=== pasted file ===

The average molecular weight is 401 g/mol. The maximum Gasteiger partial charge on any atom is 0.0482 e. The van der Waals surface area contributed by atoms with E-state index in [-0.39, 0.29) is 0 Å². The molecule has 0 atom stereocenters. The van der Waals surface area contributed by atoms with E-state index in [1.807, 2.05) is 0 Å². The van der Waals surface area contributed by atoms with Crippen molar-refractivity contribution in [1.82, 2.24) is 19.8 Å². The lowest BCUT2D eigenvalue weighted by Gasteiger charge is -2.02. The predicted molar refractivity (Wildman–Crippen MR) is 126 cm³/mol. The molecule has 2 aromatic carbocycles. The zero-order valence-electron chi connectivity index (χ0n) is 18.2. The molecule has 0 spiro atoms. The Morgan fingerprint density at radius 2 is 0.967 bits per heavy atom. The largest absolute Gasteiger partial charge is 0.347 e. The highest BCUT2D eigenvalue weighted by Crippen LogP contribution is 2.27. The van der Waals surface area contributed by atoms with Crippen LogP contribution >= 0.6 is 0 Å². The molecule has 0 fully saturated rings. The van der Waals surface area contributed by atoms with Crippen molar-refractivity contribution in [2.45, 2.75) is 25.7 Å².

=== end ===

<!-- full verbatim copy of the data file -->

The average molecular weight is 401 g/mol. The maximum Gasteiger partial charge on any atom is 0.0482 e. The van der Waals surface area contributed by atoms with E-state index in [-0.39, 0.29) is 0 Å². The molecule has 0 atom stereocenters. The van der Waals surface area contributed by atoms with E-state index in [1.807, 2.05) is 0 Å². The van der Waals surface area contributed by atoms with Crippen molar-refractivity contribution in [1.82, 2.24) is 19.8 Å². The lowest BCUT2D eigenvalue weighted by Gasteiger charge is -2.02. The predicted molar refractivity (Wildman–Crippen MR) is 126 cm³/mol. The molecule has 2 aromatic carbocycles. The zero-order valence-electron chi connectivity index (χ0n) is 18.2. The molecule has 0 spiro atoms. The Morgan fingerprint density at radius 2 is 0.967 bits per heavy atom. The largest absolute Gasteiger partial charge is 0.347 e. The highest BCUT2D eigenvalue weighted by Crippen LogP contribution is 2.27. The van der Waals surface area contributed by atoms with Crippen LogP contribution >= 0.6 is 0 Å². The molecule has 0 fully saturated rings. The van der Waals surface area contributed by atoms with Crippen molar-refractivity contribution in [2.45, 2.75) is 25.7 Å².